My 2 cents
T


Can you spell "DROUGHT" ???Thousands of acres of wheat around here with $1000 a ton fertilizer under it and it's 1/2 inch tall. What's your next easy solution??
 

Jeanne - Simme Valley

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If you don't have the proper feed for the cows, it is a LOT CHEAPER to feed the calves than to feed the cows to feed the calves - if you are concerned about the BCS of the cows.
Calves can be kept healthy & growing a lot younger than 3.5 months of age at weaning. As suggested, it's best if you can set up a "creep" area for the calves to get started on a high quality grain prior to weaning if at all possible. There will be a lot less stress at weaning. Be sure your health program is up to date. You want vaccinations & deworming done.
You are already LATE for breeding your cows, if you had wanted to keep the same calving dates.
 

Bez+

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Still trying to get back to even.
If you are a small operator and can feed your calves for less than a dollar to a dollar fifty a day I would be surprised. I would not be surprised if you told me it was two and even close to three bucks a day - seen it with lots of folks here on this site.

There is lots of folks here that spend when they should be selling.

Gain is not always the way to make money. Selling to prevent future expense and taking the cash now is also a consideration in your drought areas. Feed costs tend to kill profit - ask the big guys who do it for a living. Can you do it better than them?

When you look at the gain a short calf makes - and then you factor in time and effort and upkeep as well as any additional machinery costings - even fuel for running to town to buy feed ......

Far as I am concerned - uness you are set up to handle this and can actually make a dollar - you would be far better to toss them as soon as you pull them.

When did you last check prices in your area on short / light calves.

Have you penciled the cost to keep?

Short calves always gain less and stress more.

Probably make as much selling them now as in 4 months with all factored in.

Short calves on a long keep are a crap shoot at best - even one dies you are deeper in the hole.

Someone else will gadly buy them - take YOUR risk with them - and you now have eliminated future feed bills and have cash in hand.

Only you can decide. Take a pencil work the numbers - and then take the crystal ball and predict the price you wil get at the end of your keep.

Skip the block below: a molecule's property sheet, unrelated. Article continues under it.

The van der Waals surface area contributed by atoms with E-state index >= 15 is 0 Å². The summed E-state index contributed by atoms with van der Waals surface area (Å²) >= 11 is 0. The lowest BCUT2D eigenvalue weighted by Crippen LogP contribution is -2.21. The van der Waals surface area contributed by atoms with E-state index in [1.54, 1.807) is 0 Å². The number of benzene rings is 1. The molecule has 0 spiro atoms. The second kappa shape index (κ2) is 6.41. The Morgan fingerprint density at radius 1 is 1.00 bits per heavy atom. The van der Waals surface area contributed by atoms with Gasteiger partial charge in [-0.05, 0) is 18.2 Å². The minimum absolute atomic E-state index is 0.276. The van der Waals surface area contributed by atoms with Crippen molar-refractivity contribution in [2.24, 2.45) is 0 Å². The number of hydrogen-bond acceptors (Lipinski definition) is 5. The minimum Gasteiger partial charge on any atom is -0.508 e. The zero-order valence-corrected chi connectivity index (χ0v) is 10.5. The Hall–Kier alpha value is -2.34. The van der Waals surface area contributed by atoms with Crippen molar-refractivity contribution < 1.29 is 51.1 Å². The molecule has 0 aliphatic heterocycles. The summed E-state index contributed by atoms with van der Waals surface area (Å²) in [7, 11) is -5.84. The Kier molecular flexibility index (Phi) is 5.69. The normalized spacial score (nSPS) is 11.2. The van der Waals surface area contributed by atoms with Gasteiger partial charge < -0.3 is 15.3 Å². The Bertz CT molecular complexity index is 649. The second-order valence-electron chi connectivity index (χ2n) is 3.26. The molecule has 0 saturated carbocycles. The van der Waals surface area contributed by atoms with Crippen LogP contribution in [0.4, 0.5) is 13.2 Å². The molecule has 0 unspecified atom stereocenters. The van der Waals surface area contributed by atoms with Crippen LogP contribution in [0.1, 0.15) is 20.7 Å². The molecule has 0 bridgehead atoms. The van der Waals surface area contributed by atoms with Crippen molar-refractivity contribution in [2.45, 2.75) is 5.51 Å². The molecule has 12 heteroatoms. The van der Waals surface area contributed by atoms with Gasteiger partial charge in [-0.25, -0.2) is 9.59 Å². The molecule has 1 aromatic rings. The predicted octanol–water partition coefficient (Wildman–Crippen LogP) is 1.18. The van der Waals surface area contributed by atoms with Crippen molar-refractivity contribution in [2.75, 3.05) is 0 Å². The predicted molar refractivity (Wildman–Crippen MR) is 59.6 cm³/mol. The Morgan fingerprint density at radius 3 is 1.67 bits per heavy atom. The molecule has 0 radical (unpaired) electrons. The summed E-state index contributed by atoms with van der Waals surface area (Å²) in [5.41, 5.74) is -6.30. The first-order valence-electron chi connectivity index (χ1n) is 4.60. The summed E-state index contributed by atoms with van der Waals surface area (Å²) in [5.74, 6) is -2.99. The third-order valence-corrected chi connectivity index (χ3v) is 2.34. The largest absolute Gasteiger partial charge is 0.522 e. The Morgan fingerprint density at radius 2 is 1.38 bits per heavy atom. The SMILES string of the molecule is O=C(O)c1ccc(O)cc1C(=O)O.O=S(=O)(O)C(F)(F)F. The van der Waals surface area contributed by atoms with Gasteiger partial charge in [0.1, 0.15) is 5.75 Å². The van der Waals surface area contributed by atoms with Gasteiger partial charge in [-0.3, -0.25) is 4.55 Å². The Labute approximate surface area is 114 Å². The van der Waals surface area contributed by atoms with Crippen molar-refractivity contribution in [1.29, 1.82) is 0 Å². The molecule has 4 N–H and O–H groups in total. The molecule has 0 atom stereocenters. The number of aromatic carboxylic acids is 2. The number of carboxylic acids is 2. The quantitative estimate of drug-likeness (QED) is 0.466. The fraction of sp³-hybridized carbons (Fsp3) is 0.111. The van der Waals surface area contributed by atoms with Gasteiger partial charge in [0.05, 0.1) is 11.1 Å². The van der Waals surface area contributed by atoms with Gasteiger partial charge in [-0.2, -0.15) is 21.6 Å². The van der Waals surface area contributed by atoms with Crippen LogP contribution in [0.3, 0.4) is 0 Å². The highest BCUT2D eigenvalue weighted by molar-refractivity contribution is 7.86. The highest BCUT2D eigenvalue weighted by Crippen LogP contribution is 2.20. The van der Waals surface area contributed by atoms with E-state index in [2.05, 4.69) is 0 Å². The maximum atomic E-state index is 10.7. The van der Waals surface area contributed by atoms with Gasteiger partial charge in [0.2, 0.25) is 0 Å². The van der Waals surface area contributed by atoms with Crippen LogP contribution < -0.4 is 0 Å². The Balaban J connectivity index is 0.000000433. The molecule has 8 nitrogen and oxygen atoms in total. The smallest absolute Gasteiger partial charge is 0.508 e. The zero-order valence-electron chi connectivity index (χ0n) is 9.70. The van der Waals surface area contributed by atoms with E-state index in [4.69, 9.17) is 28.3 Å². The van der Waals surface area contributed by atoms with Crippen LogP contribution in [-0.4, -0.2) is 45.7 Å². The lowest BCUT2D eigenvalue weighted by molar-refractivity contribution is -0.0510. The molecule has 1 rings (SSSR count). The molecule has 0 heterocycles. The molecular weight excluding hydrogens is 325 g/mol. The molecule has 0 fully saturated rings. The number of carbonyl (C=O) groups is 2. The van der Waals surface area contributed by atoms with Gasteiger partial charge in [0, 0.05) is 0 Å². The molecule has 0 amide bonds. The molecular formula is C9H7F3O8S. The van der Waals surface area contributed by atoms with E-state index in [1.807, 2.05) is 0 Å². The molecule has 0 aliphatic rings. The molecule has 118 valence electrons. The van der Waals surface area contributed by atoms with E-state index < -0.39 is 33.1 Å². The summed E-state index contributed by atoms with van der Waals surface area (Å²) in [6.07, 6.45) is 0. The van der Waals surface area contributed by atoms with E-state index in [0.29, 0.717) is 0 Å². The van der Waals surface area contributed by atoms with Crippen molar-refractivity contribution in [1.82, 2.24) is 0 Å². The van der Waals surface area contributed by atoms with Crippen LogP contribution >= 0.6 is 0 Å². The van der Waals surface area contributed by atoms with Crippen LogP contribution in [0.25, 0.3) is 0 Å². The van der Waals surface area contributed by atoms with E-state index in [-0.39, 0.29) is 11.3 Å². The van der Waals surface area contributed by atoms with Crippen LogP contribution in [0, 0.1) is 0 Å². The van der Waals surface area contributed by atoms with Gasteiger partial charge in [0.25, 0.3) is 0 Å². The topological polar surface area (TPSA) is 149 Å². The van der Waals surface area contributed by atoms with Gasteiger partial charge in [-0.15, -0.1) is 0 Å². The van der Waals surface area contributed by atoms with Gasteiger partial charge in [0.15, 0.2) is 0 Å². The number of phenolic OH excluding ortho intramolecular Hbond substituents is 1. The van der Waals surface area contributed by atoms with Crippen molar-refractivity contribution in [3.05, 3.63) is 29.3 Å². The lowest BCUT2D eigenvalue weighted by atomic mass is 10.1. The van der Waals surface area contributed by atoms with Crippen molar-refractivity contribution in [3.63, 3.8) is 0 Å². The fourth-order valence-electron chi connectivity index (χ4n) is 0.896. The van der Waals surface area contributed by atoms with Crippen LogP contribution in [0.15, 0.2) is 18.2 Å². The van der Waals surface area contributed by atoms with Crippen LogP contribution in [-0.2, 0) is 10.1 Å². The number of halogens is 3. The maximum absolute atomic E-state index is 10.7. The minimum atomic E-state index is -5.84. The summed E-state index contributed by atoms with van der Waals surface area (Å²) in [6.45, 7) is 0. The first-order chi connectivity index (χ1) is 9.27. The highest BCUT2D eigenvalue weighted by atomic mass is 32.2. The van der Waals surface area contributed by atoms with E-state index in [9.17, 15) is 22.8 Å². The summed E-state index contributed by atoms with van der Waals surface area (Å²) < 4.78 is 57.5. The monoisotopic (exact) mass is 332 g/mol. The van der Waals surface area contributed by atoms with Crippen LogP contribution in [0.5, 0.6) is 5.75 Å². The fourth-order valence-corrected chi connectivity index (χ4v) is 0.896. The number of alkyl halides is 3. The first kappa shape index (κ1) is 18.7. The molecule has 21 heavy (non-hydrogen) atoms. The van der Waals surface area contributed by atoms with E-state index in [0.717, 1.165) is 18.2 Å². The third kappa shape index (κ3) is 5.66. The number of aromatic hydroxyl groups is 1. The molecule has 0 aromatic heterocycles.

Bez+
 

TheBullLady

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I think it's best to go ahead and pull the calves and put them on feed also. If you can put out a creep feeder, that works good as well. All of our calves are on creep, and it makes it a lot less stressful when we do wean! I weaned some the end of November that were only 4 months old (shipped their mommas) and they're doing great.. the same size as the calves that have mommas.

They're all going down the road after the first of the year.
 

Alberta farmer

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I always figure the longer they stay on the cow the cheaper it is for me, but don't know if that applies when feed is very expensive as it seems to be in parts of the US this year. But then I don't sell calves anymore. I leave May/June calves on the cows until late Feb/early March just out eating hay and straw with momma. Sure don't get a bunch of sick calves that way. When weaned late most of the cows have already basically weaned their calves anyway. Feed those late weaned calves good hay and then out on grass by early May. Hope to sell in late August/early September at close to 900-950 lbs.
Don't know if this is the best way but I think I actually might make some money!
I am always amazed about how some people operate. I helped a neighbor haul calves to the auction in mid October. On 160 calves(born Mar/Apr) he averaged $417! We also hauled his cows home and they were fairly skinny! I doubt they averaged 1200 lbs and were black Angus. He started feeding them the next day!
I have no idea how this guy can make any money. Feed for 220+ days. He does his own hay and it was pretty good stuff. His pastures were poor, overgrazed. He rents quite a bit of his pasture. He told me once if I ever quit he would like to rent my pasture...like that is ever going to happen!